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The Way We Wore: The 1940's.

World War II dominated the decade of the Forties. As the conflict spread, all resources were conserved and given defense priority. Fashion excesses were out; rationing in. Two-pants suits, vests, trouser cuffs, and long skirts were deemed wasteful. New synthetic fibers were developed that would soon enter the world of fashion. The broad-shouldered "drape" suit continued in style but gradually became less fitted in the waist and hips. Military dress again influenced fashion styling for both men and women. As in World War I, women entered the work force in large numbers. Women's clothes took on a crisp, businesslike look. Shoulders broadened, defined waists returned, and skirts were shortened until they just covered the knees.
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White linen dress with navy blue polka dots (without jacket), c. 1940s.

1940s Navy Blue and White Polka Dot Sleeveless Dress with Matching Short Jacket

etsy.com

1940s Navy Blue and White Polka Dot Sleeveless Dress with Matching Short Jacket

etsy.com

Beige wool ensemble, by Vera Maxwell, American, 1945. Maxwell states that her first "real" design job was with Adler & Adler, where she worked from 1936-1937 and afterwards, found contract work to be very advantageous. Her classic, comfortable and timeless designs continued to garner praise and in 1947 she opened a business under her own name, Vera Maxwell Originals. Her career outlasted that of her contemporaries, as she did not stop designing until 1985.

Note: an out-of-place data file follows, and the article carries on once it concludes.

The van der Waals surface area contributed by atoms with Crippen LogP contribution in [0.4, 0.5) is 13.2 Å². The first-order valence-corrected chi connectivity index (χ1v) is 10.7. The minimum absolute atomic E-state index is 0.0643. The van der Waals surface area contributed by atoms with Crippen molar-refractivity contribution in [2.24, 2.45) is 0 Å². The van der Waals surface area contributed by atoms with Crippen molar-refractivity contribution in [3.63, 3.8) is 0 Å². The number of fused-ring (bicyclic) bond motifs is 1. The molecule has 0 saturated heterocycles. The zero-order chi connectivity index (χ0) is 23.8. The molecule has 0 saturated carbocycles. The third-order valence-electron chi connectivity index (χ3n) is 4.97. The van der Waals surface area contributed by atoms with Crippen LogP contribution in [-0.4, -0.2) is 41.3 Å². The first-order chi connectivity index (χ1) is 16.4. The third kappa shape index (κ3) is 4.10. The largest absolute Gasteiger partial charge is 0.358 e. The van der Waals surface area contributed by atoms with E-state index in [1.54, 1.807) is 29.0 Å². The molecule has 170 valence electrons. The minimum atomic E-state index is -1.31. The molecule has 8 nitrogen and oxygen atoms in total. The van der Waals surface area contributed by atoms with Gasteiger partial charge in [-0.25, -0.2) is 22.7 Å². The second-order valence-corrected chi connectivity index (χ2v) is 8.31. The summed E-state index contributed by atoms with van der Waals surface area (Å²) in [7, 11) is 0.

Pinned from

metmuseum.org

Black wool suit with hot pink silk blouse (without jacket), by Norman Norell, American, 1941.

Norman Norell | Suit | American | The Metropolitan Museum of Art

metmuseum.org

Black wool suit with hot pink silk blouse (with jacket), by Norman Norell, American, 1941.

Norman Norell | Suit | American | The Metropolitan Museum of Art

metmuseum.org

Lucien Lelong | Suit | French | The Metropolitan Museum of Art

metmuseum.org

Man's evening suit, by Brooks Brothers, American, 1947.This set of evening coordinates is unusual in its completeness. Made by Brooks Brothers, a well-known high-quality American menswear maker, it features an unusual piqué pattern on vest. The mock-front and real center-back-button closure of the shirts makes for cleaner, smoother look.

Pinned from

metmuseum.org

Pale smoke blue chiffon evening dress with embroidered "feather" appliqués (detail), probably European, ca. 1948. Tirelli Trappetti Foundation.

Authentics Collection - Tirelli Trappetti Foundation

tirelli-costumi.com